The Red Wolf Conspiracy: Conventional characters, solid world building

fantasy book reviews science fiction book reviewsfantasy book review The Red Wolf Conspiracty Robert V.S. RedickThe Red Wolf Conspiracy by Robert V.S. Redick

In The Red Wolf Conspiracy, Robert V.S. Redick manages to overcome several flaws and some conventional character types to create a mostly compelling and complex novel that leaves the reader eager to continue on to the next installment.

The plot is far too complex to go into any detail here, but the major set-up is this: two great Empires, Arqual and Mzrith, are in a period of uneasy peace after having fought several wars, the most recent a few decades earlier. The massive (and I mean massive) ship Chathrand, last of the Great Ships built with skill and magery, sets sail from the Arqual Empire bearing an ambassador and his daughter Thasha — promised as a truce-sealing bride to a prince of Mzrith. Except in reality, the Chathrand has a secret mission as ordered by the Emperor. But others, including a talking-minx mage from another world, a long-dead mage of this world, and an imprisoned prince who thinks himself a god (among others) have their own ideas for how to use the Chathrand.

fantasy book reviews science fiction book reviewsWe also meet tarboy Pazel Pathkendle who has the gift of understanding any language and whose homeland was recently brutally conquered by Arqual (the invasion led by Thasha’s father the ambassador; Pazel’s mysteriously inconsistent benefactor and Emperor’s agent Dr. Ignus Chadfallow; Sander Ott, the Emperor’s spymaster; Thasha’s “dance tutor” Hercol (former student of Ott);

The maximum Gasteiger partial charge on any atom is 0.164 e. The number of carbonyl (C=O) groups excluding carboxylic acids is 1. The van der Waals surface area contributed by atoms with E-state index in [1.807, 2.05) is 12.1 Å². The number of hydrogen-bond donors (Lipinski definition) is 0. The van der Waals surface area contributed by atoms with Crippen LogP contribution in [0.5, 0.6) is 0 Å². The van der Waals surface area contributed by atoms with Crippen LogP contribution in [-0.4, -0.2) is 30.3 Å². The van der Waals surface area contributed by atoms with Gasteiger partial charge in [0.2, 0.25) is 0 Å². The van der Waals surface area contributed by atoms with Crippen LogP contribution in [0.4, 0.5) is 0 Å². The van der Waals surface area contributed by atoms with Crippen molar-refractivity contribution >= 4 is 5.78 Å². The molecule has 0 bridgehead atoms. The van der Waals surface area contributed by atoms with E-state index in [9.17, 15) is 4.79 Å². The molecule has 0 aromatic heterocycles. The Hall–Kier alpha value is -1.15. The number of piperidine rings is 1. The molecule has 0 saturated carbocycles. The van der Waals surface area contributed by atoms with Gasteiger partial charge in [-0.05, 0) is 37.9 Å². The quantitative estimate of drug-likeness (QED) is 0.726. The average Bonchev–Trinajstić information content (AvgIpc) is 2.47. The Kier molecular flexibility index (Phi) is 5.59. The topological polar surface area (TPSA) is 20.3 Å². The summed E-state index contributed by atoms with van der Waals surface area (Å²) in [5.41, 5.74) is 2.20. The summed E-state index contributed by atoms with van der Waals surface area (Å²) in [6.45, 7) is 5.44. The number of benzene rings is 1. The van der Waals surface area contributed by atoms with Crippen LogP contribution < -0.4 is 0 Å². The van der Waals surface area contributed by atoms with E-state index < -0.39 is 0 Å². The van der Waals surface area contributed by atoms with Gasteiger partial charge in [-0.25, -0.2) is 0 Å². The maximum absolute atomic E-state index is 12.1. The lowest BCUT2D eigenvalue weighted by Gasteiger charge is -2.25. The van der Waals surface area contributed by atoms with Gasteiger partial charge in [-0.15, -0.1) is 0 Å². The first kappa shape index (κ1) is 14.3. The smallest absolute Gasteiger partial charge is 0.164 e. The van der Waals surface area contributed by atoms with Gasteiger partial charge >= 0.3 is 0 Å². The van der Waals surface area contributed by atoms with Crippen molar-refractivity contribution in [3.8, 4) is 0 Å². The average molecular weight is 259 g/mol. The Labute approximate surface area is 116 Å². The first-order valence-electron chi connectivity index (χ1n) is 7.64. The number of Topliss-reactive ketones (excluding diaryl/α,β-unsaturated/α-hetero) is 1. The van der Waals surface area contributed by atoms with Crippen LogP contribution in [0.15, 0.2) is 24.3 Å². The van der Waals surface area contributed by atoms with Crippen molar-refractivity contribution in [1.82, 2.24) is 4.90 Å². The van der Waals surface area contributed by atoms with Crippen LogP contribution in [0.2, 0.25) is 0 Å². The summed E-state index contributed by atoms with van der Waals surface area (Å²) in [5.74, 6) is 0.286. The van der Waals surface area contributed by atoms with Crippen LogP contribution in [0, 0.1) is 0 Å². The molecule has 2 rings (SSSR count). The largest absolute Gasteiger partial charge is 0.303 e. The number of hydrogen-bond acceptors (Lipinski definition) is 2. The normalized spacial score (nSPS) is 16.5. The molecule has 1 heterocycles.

the soap maker Ket who turns up in odd places; Lady Oggosk who seems to have some knowledge/power of her own; Lady Syrarys, Thasha’s scheming stepmother; and the Chathrand’s captain, the menacing and somewhat insane Captain Rose. Add in a clan of diminutive people (think the Borrowers) called Ixchel or ‘crawlies’ who have boarded the ship for their own reasons; a group of “wakened” sentient animals — the rat Felthrup Stargraven, the falcon Niriviel, and Sniraga the cat; and a lengthy scene involving a type of merfolk and you have a huge mix of characters and conflicting or paralleling ambitions/goals.

Pazel is clearly the main character, with Thasha getting nearly as much text time and later Felthrup the rat becomes a major point of view (probably my favorite of them all). At first, as Redick shifts POV and introduces many of the characters, the book starts a bit slowly, but the shifts are easy enough to follow, if a bit disconnected, and the book soon settles into itself and becomes quite compelling. Many of the humans are conventional fantasy characters, but they have enough uniqueness to them (such as Pazel’s gift of languages) and are likable enough that the familiarity isn’t any great problem.

fantasy book reviews science fiction book reviewsRedick is served far better and more imaginatively by his non-human characters, especially the tragic Ixchel and the wakened animals, in particular Felthrup who steals the scene whenever he appears. I look forward to seeing more of these and learning more of the phenomenon in later books. And the minx mage Ramachni is also intriguing, adding a nice bit of mystery to the plot.

The complex plot of The Red Wolf Conspiracy is mostly enjoyable in its labyrinthine fashion, but it seems to careen a bit haphazardly, wrap up climaxes a bit abruptly with some clunky exposition, and then meander on anticlimactically a bit longer than it should have.